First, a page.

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Court of Appeal upholds Secretary of State’s Affordable Housing Exemption for Small Sites and Vacant Building Credit, overturning High Court Decision

24 May 2016

On 28 November 2014, Brandon Lewis MP introduced the following into national planning policy by way of a Written Ministerial Statement (“WMS”) and then the National Planning Policy Guidance (“NPPG”), preceded by a consultation paper of March 2014:

  • Developments of 10 units or 1000sqm or less (including annexes and extensions) would be excluded from affordable housing levies and tariff based contributions;
  • A lower threshold would apply in designated rural areas, National Parks and Areas of Outstanding Natural Beauty (as defined in section 157 of the Housing Act 1985), with developments of 5 units or less to be excluded from affordable housing levies and tariff based contributions. Development of between 6 and 10 units would be subject to a commuted sum payable on or after completion;
  • Where a vacant building is brought back into use or demolished for redevelopment, local authorities will provide a "credit", equivalent to the floorspace of the vacant building, to be set against affordable housing contributions.

West Berkshire District Council and Reading Borough Council were successful in their Judicial Review of the policy, with Holgate J in his judgment of 31 July 2015 declaring that the policy was unlawful.  The relevant paragraphs were promptly removed from the NPPG.

The Secretary of State appealed the judgment in the Court of Appeal, with Treacy LJ and Laws LJ (Master of the Rolls) giving judgment on 11 May 2016.  The Court of Appeal upheld the appeal on all four grounds, ultimately finding that the policy was lawful.  The NPPG was updated on 19 May 2016 to re-instate the policy. The local authorities seek to appeal this judgment in the Supreme Court, although the Court of Appeal’s judgment (and the policy in the WMS and NPPG) will stand unless the higher court rules to the contrary.

An interesting point in the Court of Appeal’s judgment comes within the argument as to the effect of the policy and its relationship with the statutory scheme.  The local authorities argued that the terms of the WMS constituted an instruction to planning decision-markers to depart from established local plan policies.  It was, after all, in mandatory terms stating that affordable housing obligations “should not” be applied to small sites.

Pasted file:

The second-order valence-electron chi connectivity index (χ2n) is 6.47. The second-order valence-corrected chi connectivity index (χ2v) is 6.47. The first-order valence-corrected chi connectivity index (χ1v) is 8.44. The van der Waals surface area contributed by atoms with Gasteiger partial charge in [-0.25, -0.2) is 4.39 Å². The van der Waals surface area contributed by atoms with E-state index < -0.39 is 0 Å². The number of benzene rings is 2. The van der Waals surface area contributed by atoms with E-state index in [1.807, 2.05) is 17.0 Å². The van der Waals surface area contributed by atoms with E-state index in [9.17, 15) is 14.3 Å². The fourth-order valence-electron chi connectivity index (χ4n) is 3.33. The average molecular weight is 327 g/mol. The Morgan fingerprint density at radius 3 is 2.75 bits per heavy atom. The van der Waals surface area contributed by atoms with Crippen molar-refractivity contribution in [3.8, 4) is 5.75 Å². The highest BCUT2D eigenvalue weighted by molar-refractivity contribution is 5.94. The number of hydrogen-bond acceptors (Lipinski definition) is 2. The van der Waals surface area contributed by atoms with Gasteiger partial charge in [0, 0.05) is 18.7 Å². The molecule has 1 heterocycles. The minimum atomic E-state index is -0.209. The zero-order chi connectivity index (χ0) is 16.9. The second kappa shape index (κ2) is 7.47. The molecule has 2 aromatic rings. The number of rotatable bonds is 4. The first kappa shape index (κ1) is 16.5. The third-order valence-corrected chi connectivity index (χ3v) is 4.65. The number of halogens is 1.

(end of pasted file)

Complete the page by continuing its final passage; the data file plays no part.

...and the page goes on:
The local authorities argued that this was contrary to section 38(6) of the Planning and Compulsory Purchase Act 2004 which requires planning applications to be determined in accordance with the development plan unless material considerations indicate otherwise.  Further, section 70(2) of the Town and Country Planning Act 1990 provides that local planning authorities should have regard in determining planning applications to the provisions of the development plan, local finance considerations and any other material considerations.

The Court of Appeal held that the principle against fettering discretion (that a decision maker should consider any exceptions without blindly following a pre-existing policy) and the liberty to express a policy without making exceptions (as this would be idle and confusing if added to each policy) meant that the Secretary of State was not required to provide a general reference to exceptions and nor could he countermand or frustrate the provisions of sections 38(6) and 70(2).

As such, it is up to the decision-maker to decide how much weight to give to the national policy in light of local circumstances.  The judgment confirms that this is not a blanket policy and there will be cause for exception in some circumstance – although its precise effect is unclear.

The question therefore is how will local planning authorities or the Planning Inspectorate weigh up the local policy against the national policy. Will there be more exceptions to the policy in areas where there is an under provision of affordable housing or where viability confirms that there is no disproportionate burden on the developer? It seems that this decision may result in more uncertainty for both developers and local authorities with more small site decisions potentially being appealed. This is contrary to Brandon Lewis MP’s press release which suggests a firm application of the policy, “This will now mean that builders developing sites of fewer than 10 homes will no longer have to make an affordable homes contribution that should instead fall to those building much larger developments.”

It should also be noted that the Housing and Planning Bill, which received Royal Assent on 12 May 2016, allows the Secretary of State to make regulations restricting the enforceability of affordable housing planning obligations. The Government had confirmed to the House of Lords that it would specifically exclude rural exception sites, national parks and areas of outstanding national beauty. 

For more information on how the potential impact of this decision please contact our Planning and Environment team.

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